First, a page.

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Growing A Corporate Startup – Early Lessons Learned

By Michael Cohen

For the past 6 months, I’ve been on an amazing journey as the General Manager of Zero Gravity Labs. ZGL is the innovation arm of LoyaltyOne (best known for the Air Miles Reward Program) and, as of February, we’ve spun out from ‘the mothership’, launched our own brand and settled into a startup-like (i.e. a brick and beam collaborative space) office. We have had our share of wins and losses over the first six months and have learned some valuable lessons (we’re still learning daily) about how to best navigate the corporate startup world that I’d love to share with you:

1) Be clear about the governance model and decision-making authority up front

This can be a bit harder if you are not in the room when the idea is being discussed by your executive team, but if you want to be able to run your corporate startup like an actual startup, it is vital that you know what level of authority and autonomy you have.

Do you own the budget? What about the burn rate? Who has the authority to hire and fire? Who can initiate a project and who can kill it?

These are all the questions that you would work out with your co-founders when starting a new company, and in that scenario, you may work it out over time but, when launching a venture within a corporate entity, it is vital to have this clarity up front so that you can achieve other key objectives (like #2 below).

In our structure, we agreed on a governance model with our executive sponsors where my business partner and I know clearly which decisions are ours alone, which ones we need input on, and those where we can provide a recommendation, but where we are not the decision maker.

We have some really amazing executive sponsorship and have been given a good deal of autonomy by the CEO and CTO of our parent company, so we’ve not run into many situations where we needed to review our governance structure, but the fact that we took that ambiguity out at the beginning is a big reason why we have not run into this over and over.

2) Be an owner, not a renter

I’m not the owner of Zero Gravity Labs (we are wholly owned by LoyaltyOne), but that’s not the way I feel and it is not the way I operate. I wake up each day with the passion and excitement of someone starting their own business. I lie awake thinking about the same things as many startup founders and I wake up at 4 AM to write down ideas.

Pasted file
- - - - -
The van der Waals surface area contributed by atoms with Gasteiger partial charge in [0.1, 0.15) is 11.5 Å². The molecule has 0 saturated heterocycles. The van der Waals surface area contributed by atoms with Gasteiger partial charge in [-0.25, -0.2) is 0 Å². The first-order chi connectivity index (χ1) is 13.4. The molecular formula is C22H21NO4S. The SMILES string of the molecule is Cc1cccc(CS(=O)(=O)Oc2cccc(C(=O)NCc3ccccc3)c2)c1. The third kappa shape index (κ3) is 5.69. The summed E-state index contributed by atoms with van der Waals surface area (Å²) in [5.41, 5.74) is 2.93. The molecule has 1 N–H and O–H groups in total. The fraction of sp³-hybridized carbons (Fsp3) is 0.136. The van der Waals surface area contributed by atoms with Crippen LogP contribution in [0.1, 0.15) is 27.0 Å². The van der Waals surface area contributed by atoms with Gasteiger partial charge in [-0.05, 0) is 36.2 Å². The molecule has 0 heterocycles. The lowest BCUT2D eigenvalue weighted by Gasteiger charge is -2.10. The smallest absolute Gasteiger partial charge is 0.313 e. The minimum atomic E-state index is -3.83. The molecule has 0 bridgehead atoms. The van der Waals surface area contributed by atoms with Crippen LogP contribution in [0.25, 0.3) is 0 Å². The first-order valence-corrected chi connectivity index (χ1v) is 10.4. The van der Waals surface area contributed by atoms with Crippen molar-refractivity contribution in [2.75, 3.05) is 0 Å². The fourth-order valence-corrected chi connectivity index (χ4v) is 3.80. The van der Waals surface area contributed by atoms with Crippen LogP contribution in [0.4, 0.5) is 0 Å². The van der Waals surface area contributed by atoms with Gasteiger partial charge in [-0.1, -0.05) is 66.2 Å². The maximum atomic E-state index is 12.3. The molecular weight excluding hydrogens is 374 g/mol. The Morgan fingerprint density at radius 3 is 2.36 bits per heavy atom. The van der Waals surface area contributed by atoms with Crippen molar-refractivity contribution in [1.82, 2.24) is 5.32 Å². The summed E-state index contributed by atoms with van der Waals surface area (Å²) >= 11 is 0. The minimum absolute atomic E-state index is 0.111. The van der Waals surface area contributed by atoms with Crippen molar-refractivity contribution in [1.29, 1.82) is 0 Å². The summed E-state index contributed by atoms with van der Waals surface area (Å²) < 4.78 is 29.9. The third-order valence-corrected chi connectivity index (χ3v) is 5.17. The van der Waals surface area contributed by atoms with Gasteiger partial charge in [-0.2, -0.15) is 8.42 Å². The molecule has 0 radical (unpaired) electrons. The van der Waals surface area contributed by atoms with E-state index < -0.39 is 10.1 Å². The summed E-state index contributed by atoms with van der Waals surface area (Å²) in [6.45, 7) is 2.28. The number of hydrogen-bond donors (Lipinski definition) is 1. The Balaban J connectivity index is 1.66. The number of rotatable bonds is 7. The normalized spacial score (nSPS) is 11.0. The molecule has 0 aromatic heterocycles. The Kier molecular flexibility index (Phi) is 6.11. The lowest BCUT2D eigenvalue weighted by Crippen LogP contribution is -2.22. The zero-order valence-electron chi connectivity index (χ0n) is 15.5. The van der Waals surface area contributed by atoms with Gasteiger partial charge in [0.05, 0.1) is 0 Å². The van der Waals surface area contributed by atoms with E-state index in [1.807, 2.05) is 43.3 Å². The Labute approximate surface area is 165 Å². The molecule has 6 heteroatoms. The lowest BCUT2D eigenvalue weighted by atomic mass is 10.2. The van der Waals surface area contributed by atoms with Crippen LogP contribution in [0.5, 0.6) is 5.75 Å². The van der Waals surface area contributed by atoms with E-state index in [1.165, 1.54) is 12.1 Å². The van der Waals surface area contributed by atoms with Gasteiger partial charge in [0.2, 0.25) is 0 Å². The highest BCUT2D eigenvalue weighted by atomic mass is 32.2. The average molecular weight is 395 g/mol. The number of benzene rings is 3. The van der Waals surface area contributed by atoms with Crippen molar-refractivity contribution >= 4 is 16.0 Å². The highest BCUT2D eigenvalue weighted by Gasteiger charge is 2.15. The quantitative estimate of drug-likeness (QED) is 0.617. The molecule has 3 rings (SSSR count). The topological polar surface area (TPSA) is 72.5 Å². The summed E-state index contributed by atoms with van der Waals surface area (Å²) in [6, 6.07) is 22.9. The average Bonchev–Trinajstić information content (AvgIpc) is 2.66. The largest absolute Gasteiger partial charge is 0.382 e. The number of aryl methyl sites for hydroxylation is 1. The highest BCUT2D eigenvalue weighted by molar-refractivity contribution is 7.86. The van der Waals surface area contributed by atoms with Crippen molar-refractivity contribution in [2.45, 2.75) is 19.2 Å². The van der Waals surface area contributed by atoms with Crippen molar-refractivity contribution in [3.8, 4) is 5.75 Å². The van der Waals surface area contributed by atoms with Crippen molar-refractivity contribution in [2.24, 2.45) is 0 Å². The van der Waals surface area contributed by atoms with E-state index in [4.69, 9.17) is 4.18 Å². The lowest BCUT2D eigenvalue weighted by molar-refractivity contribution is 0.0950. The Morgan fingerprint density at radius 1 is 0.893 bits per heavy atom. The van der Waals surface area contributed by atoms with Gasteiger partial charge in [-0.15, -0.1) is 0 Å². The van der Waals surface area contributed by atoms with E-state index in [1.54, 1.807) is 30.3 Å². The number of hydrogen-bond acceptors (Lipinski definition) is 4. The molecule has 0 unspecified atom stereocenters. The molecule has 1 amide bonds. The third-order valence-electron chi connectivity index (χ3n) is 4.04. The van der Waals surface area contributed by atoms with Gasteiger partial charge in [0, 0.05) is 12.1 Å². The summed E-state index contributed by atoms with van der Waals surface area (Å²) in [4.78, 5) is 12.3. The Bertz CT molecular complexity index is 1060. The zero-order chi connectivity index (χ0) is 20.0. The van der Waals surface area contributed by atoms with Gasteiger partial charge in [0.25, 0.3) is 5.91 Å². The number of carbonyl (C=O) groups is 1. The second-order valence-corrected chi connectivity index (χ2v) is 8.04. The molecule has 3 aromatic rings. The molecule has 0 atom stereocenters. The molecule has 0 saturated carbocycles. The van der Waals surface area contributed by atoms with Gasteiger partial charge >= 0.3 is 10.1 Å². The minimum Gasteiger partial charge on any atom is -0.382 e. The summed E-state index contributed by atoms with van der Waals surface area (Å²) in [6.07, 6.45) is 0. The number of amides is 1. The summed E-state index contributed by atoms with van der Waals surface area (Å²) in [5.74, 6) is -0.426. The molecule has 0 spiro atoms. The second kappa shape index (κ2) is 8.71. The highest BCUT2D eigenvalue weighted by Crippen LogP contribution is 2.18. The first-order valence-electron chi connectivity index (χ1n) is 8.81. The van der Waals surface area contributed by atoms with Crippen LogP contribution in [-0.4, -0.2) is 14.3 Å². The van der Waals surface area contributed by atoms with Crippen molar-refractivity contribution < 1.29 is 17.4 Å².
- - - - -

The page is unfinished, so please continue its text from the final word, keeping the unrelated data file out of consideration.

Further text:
Continuing on point #1, the fact that we have a governance model that allows me to act like an owner has created a scenario where my executive team and Board of Directors at LoyaltyOne do not have to worry about whether or not I will put the needs of the business over my own. As I truly feel like the owner of the business and the fact that they support that feeling, I treat the business like it’s my baby; I love and nurture it and will go to the wall to protect and grow it.

I consider myself a founder just like any other. We have different challenges, but when I look at the way the founders I know care for and nurture their businesses – the way they pour themselves into everything about that business – I know there is only one path to success: be an owner, not a renter.

3) Seek mentors both inside and outside of your business

Big companies have formal mentorship programs and I’ve found lots of success in being a mentor and a mentee in these programs, but they are internally focused and, in my experience, some of the best mentoring relationships I have are from people who know very little about my actual industry, or vertical.

I have found that the best balance for me is to have the right internal touch points, mentors and partners, so that I can put the LoyaltyOne perspective on things, but for what I am trying to achieve now (in building a corporate startup) I absolutely have to have mentors who live in the startup world and be able to give me that perspective, too.

4) Figure out when to ask for permission and when to ask for forgiveness

Being a part of a big company comes with its own benefits and pitfalls. I learned early on that while it might take a day or two longer than I hoped, it has generally been better for me to bring my internal stakeholders along and let them know why we at ZGL want to do something that is different than company policy, rather than just plowing ahead. I let them know what we are hoping to achieve and why we feel the current ‘corporate’ system/software/policy etc. does not suit our needs.

By solutioning together, or simply sharing that desired solution with them, I’ve respected that my colleagues have both a job to do and expertise that I may not. By bringing them my objectives and asking if we can collaborate to achieve those objectives, I’m empowering both of us to solution together. Sometimes I bring a solution to the table they did not know about and sometimes they do the same for me, but in the end, we meet the objectives I set out and we do so together.

Take advantage of the fact that you have an internal HR and PR team (amongst others) on day one and help those people help you, because if you do, you can make your small team seem much bigger; at times without much additional cost.

That is not to say that I don’t sometimes just put my foot on the gas and propel us forward on something and then ask for forgiveness later, but that is not my default approach.

Just like any startup, Zero Gravity Labs is all-encompassing and has its challenges, but the lessons we’ve learned already in the first six months are sure to help set us up for success as we continue to go forward.